The 720th Special Tactics Group formally opened the Battlefield Airmen Clinic (BFAC).
Senior Airman Adam P. Servais was killed by enemy fire in the Oruzgan Province of Afghanistan, in support of Operation ENDURING FREEDOM, during a fierce battle with over 100 insurgents-he was assigned to the 23 STS and will never be forgotten.
The USAF redesignated the 16th Special Operations Wing as the 1st Special Operations Wing. The redesignation came from the Air Force's announcement in the summer of 2006 that it planned the stand-up of a second active-duty Air Force Special Operations Wing at Cannon AFB, NM. Because of the proud and rich heritage of special operations and Hurlburt Field, Air Force leadership decided that it would return the Hurlburt-based wing to its original 1 SOW designation and activate a new SOW at Cannon AFB. The 1 SOW retained all the honors the 16 SOW garnered in its 13 year existence at Hurlburt Field.
Technical Sergeant Scott E. Duffman was killed when the MH-47 helicopter he was flying in experienced a sudden loss of power and crashed in eastern Afghanistan. TSgt Duffman was assigned to the 24th Special Tactics Squadron (24 STS), stationed at Pope AFB, N.C., and will never be forgotten.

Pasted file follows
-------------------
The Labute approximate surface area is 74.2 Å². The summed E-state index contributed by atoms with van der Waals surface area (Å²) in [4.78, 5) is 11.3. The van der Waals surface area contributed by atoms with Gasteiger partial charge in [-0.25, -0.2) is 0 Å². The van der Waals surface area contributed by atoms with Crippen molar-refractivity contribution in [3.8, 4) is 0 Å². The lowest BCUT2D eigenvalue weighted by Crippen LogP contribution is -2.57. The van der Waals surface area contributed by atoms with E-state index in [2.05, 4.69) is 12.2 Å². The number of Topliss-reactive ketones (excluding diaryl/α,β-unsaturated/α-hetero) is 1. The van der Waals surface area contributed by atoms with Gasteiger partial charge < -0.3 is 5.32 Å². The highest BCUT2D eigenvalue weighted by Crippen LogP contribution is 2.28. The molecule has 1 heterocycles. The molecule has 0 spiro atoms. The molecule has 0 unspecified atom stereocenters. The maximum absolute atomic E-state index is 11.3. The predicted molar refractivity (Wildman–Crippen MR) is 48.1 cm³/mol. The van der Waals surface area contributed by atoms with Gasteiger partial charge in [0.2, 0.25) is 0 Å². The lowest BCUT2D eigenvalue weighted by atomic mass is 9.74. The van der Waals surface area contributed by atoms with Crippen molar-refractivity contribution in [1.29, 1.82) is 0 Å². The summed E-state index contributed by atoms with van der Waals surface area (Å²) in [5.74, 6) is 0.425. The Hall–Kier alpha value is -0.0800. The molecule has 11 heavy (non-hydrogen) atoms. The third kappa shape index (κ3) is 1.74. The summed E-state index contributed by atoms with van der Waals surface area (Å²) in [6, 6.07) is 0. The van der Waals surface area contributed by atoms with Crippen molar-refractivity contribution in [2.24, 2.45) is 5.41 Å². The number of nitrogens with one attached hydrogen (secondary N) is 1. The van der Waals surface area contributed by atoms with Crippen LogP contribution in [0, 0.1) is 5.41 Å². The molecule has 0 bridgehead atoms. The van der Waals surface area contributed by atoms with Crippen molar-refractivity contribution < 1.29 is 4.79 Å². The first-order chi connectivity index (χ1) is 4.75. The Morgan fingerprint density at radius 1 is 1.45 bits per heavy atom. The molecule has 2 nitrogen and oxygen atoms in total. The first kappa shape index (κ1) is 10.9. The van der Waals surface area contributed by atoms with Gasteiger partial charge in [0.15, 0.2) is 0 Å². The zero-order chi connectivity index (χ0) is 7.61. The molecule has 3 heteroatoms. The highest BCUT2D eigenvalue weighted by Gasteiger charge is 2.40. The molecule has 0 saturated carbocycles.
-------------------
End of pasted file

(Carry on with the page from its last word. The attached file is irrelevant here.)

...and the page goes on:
Technical Sergeant William Jefferson Jr., was killed near Sperwan Ghar, Afghanistan, when the vehicle he was traveling in encountered an improvised explosive device (IED). TSgt Jefferson was assigned to the 21st Special Tactics Squadron, Pope AFB, N.C., and will never be forgotten.
The 720th Special Tactics Group (720 STG) dedicated a state-of-the-art training center and an adjacent roadway in honor of four Air Commandos killed in the line of duty during combat operations. The Crate Advanced Skills Training Center, a $7.8 million, 50,000 square foot facility, was dedicated in honor of Staff Sergeant Casey Crate. The center's Fresques Auditorium was dedicated in memory of Captain Jeremy Fresques and the Argel Aquatics Center paid tribute to Captain Derek Argel. All three perished on 30 May 2005 while aboard an Iraqi Air Force SL7 light aircraft that crashed approximately 80 miles northeast of Baghdad, Iraq. The street adjacent to the facility was named Servais Way, honoring Senior Airman Adam Servais who was killed 19 Aug 2006, during an engagement with enemy fighters in southern Afghanistan.